Notes on...

The graveyard where old Glasgow lives on

If the Science Centre represents a transition from shipyard to pleasure dome, the Necropolis still stands for the Second City of the Empire

1 August 2015

9:00 AM

1 August 2015

9:00 AM

A wet walk in a Glaswegian graveyard might not be your idea of fun, but then you might not have spent the past two hours in the Glasgow Science Centre. Endure that, and see the sodden Necropolis stroll swell in allure.

The Science Centre is one of the emblems of the new Glasgow. Rising from the old docklands on the south side of the Clyde, beside the BBC at Pacific Quay, it is one of the shouty new buildings leading the regeneration of the old shipbuilding areas. These buildings and their outlying friends still look like awkward blow-ins here, isolated blobs of glitter studding the wasteland. There’s not yet much sense of any connection with Govan Road, 200 yards to the west, but people are certainly coming here from somewhere for something, and in their multitudes.

The Science Centre is a vogueish sort of place that encourages absolutely everything except contemplation. It screams fun at its visitors, especially children, who are duped into thinking they are in a play park and who behave accordingly. My four-year-old kept asking to go on the bouncy castle even though, quite surprisingly, there wasn’t one. Instead we put him through the face-ageing machine. It took his photo and then revealed how appalling he will look in ten years’ time if he chooses to spend the decade boozing, and how much worse he’ll look if he’s been on the fags as well. Salutary larks.

Meanwhile, a lunatic press of children with green mohicans and replica football shirts yank levers, spin magnets, measure their heartbeats and twist hyperboloids for a few seconds apiece before dashing to the next attraction. The amount of scientific knowledge gleaned from these interactions is evidently zero but everyone seems to be having a splendid time. Or almost everyone.

I despise the mania, but I have our trip to the Necropolis to look forward to. When the time comes to drag the happy boy from the plastinated lung display, he collapses in protest and screams, awkwardly and repeatedly, ‘I don’t want to go to the graveyard!’ Nevertheless, to the graveyard he went and, as it turns out, he had even more fun there because it was raining and it was a big wet hill full of wet trees and wet puddles and the quiet threat of ghosts.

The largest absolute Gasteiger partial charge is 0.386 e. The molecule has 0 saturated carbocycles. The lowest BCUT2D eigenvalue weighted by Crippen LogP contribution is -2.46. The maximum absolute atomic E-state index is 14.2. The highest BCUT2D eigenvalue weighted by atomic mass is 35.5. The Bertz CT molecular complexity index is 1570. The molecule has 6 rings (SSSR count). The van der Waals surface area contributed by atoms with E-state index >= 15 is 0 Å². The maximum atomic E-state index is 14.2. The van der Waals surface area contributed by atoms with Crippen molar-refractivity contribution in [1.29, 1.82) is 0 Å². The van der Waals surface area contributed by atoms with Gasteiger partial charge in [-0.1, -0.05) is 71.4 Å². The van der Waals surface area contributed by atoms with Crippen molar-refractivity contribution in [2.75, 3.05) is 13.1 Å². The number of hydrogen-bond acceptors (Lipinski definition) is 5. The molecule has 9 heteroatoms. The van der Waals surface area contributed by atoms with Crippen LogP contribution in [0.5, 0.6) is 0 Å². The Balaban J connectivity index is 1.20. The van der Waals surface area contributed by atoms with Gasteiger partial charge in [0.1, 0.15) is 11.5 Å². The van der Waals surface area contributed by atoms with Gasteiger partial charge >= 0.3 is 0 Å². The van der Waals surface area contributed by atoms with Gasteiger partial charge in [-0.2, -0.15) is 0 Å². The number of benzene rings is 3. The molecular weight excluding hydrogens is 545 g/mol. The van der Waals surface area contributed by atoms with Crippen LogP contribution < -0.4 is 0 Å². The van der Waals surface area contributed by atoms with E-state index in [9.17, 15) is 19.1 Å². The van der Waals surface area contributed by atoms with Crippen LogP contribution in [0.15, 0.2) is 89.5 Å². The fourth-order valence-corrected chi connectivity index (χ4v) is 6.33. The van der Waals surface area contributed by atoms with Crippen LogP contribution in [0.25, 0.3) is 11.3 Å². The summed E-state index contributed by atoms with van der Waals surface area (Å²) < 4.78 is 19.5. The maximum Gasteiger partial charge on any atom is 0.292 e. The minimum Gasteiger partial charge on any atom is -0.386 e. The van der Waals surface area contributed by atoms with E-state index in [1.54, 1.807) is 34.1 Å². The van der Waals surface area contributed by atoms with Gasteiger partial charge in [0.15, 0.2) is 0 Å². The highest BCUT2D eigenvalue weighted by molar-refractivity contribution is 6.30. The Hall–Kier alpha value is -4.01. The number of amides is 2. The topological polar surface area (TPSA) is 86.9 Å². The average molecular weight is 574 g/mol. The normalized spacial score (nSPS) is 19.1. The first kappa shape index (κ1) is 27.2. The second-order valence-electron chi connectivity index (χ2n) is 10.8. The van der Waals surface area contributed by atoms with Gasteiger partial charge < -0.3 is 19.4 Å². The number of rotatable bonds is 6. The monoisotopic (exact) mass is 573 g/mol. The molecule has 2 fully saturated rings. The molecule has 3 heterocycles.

If the Science Centre represents Glasgow’s lumbersome transition from shipyard to faux-educational pleasure dome, the Necropolis still stands for the might of the Second City of the Empire. Built around 1831 on a hill behind the cathedral, this 32-acre site hosts the bones of some 50,000 Glaswegians. Bold Victorian Glasgow is represented here among many magnificent tombs, some designed by Charles Rennie Mackintosh or Alexander ‘Greek’ Thomson.

The Necropolis is essential Glasgow. With its greenery, quiet, and roaming views, the city of the dead remains a blessed foil to the urban thrum below and, while elsewhere the city’s heritage is erased, here at least old Glasgow will endure.

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  • ChuckieStane

    The Necropolis is always well worth a visit – a facinating history of the “great and good” of Victorian Glasgow with works by number of great architects and sculptors. There is right amount of decay and decrepitude to help with the atmosphere.

    And let us not forget that it does indeed reflect the Victorian city with almost 50,000 unmarked graves many of whom were infants.

  • justejudexultionis

    Please God, let Claudia Massie not be the daughter of Allan Massie or the brother of Alex Massie. Who will rid us of this plague of nepotism in our country!?

    • Doninwindsor

      No chance of that. It is too deeply ingrained.

    • 2fishypoliticians

      Who on earth honestly cares if she is? You obviously have nothing better to worry about. Life is obviously good to you.

  • Scott Kerr

    The Friends of Glasgow Necropolis offer free tours of this magnificent place. Full details of the website:

  • Edwin Moore

    Excellet piece Claudia thanks. We grew up opposite the Necropolis, in Collins St – Betjeman loved the Necropolis. My brother spent his last years in a flat in the Drygate down by Duke St. A guy we knew moved into one of the tombs. Colin and others put out food for him. Eventually a nice social worker person found the guy a flat where he soon died.

    Was goiing to do the Necropolis link Scott beat me to it. Here are some more pics –

  • ohforheavensake

    I’m from Glasgow. They’re both fine. Don’t be so snobbish.

  • Richard

    I wonder how soon it will be before cemeteries are seen as “divisive” and will be removed for not being “inclusive”? The past is not exempt from the present.

  • goggyturk

    I had the pleasure of visiting Glasgow Science Centre with my kids last year. It’s well worth a visit in spite of the garbage being spouted in this article. I remember my young daughter enjoying the lung and human anatomy exhibits in particular which the author denigrates in her ignorance.

    The fact that the author believes that kids that age should do ‘contemplation’ (whatever she thinks that should be) is more revealing of her own prejudices than anything else. If you want contemplation, I suggest going to a museum or a library. Neither of those words appear in ‘Glasgow Science Centre’ – the clue’s in the name.

  • HJ777

    The Necropolis is one of my favourite places in Glasgow – a fantastic monument (or rather multiple monuments) to the contribution and influence of individual efforts on the wellbeing and wealth of Glasgow. Unfortunately, it is hard to imagine anything like being created today.

    Its sheer size is astonishing and the from the Necropolis you have wonderful view.